Illinois Natural History Survey - University of Illinois

Xanthium strumarium
Canada cockleburr, Cockle bur, Rough cockleburr, Spiny cockleburr
Taxonomy

Synonyms: Xanthium strumarium glabratum, Xanthium strumarium canadensis, Xanthium strumarium var. glabratum, Xanthium strumarium var. canadense

Subspecific taxa:

Classification:

Other taxonomic & nomenclature sources: USDA PlantsITISThe Plant ListIPNI

Images

   
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Species Distribution
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County Map Legend
Absent:
Not known from county
Medium confidence:
Medium or unknown confidence;
often old records or unverifiable observations
Medium-high confidence:
Often observations by expert botanists
High confidence:
Often vouchered herbarium records
Planted / introduced:
Native species introduced outside historic range,
or only in planted locations within county (e.g., restorations)
Historic / extirpated:
Only historic records for the species; likely extirpated
(Note that this category is not yet functional)

North American distribution maps for this species: FLNAUSDA PlantsBONAPBISON

Collection & Observation Phenology [?]

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Collection & Observation Timeline [?]

Species Status

Status/Listing: No Information

Notes:

Origin: Native

Species Description

General: Dicot-herb, annual

Roots: primary

Shoots: alternate leaf arrangment; simple leaf type; serrate, lobed (pinnately), lobed (palmately) leaf margin; orbicular and peltate, cordate leaf shape

Inflorescence: head

Flowers: unisexual, monoecious; incomplete, not sepals; green

Fruit: achene

Physiology: autotrophic

Ecology & Natural History

Habitat: Common weed of cultivated ground, especially in cornfields; dried up mud holes; waste places; and Lake Michigan beaches. Common weed of cultivated ground, especially in cornfields, dried up mud holes, waste places, and along rivers.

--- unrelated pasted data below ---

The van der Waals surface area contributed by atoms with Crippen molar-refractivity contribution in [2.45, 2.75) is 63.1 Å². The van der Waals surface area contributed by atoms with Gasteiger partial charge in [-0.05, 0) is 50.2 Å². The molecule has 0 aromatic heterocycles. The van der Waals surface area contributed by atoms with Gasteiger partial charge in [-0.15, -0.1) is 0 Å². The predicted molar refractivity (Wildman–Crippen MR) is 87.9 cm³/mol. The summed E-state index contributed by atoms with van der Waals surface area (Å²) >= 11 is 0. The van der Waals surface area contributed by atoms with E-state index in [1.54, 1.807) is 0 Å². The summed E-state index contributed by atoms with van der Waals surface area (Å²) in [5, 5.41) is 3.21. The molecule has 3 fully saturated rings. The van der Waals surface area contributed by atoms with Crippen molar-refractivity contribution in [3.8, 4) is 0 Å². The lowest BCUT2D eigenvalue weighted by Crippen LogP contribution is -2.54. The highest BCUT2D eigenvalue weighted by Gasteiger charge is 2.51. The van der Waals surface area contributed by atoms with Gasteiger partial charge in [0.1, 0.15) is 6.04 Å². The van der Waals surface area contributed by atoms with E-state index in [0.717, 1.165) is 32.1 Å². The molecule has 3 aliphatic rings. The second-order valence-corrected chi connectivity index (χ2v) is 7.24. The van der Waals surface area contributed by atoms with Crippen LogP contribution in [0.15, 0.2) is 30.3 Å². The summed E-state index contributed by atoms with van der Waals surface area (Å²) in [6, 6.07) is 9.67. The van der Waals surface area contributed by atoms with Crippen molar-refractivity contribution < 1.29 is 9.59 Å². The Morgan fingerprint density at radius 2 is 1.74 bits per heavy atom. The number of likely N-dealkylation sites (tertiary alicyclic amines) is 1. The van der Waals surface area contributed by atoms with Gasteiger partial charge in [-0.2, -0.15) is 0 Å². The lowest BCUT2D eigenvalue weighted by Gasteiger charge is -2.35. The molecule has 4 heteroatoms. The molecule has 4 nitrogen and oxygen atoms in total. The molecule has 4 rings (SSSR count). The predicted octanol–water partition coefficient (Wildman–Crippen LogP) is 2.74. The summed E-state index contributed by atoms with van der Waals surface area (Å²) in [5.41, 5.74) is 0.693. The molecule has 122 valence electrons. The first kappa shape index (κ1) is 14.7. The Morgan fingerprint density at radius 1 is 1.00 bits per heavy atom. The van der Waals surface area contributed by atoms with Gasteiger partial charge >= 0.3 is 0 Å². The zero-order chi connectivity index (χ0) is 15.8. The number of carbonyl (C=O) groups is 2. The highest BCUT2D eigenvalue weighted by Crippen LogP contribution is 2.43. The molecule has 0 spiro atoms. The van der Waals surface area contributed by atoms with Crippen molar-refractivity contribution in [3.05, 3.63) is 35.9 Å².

ILPIN Notes: This variety has burs brownish or yellow-brown, mostly 2-3.5 cm long, provided and more or less stipitate, glandular. with incurved beaks; lower part of prickles conspicuously spreading, hairy, Staminate flowers in terminal or axillary clusters. Pistillate flowers in axillary clusters below the staminate ones. Included here: X. commune Britt., X. italicum Muretti, X. oviforme Wallr., and X. variens Greene. Pollen of this species may cross-react with that of Ambrosia species. However, this plant is less common and probably is not a major hay-fever cause. Muenscher, W.C. 1975. Poisonous Plants of the United States. Part of current Illinois population may be native, but bulk is considered as introduced from Eurasia. Cocklebur sprouts will occur throughout the growing season, if newly emerged land, as about the margins of drying ponds, is available. Staminate flowers are in terminal or axillary clusters. Pistillate flowers are in axillary clusters below the staminate ones. Pollen from this species cross-reacts with that from Ambrosia species. However, this plant is less common and probably is not a major hay-fever cause. Mohlenbrock includes here: X. chasei Fern., X. chinense Mill., X. globosum Shull, X. inflexum Mack. and Bush., and X. pennsylvanicum Mill. Cocklebur sprouts will occur throughout the growing season, if newly emerged land, such as that found on margins of drying ponds, is available. This variety differs from var. canadense in: burs mostly smaller, less glabrous. Leaf veination may also be palmate. pubescent, less glandular, and glandular or glandular puberulent to sub-

Functional Relationships:

  • Pollinators insects (wind)

Human Relationships:

  • Edibility [?] :
  • Showy Flowers:

Wildlife and Livestock Information:

  • Food Value:
  • Cover Value:

Coefficient of Conservatism (C-value) [?] :

  • Entire State: 0
  • Chicago Area:

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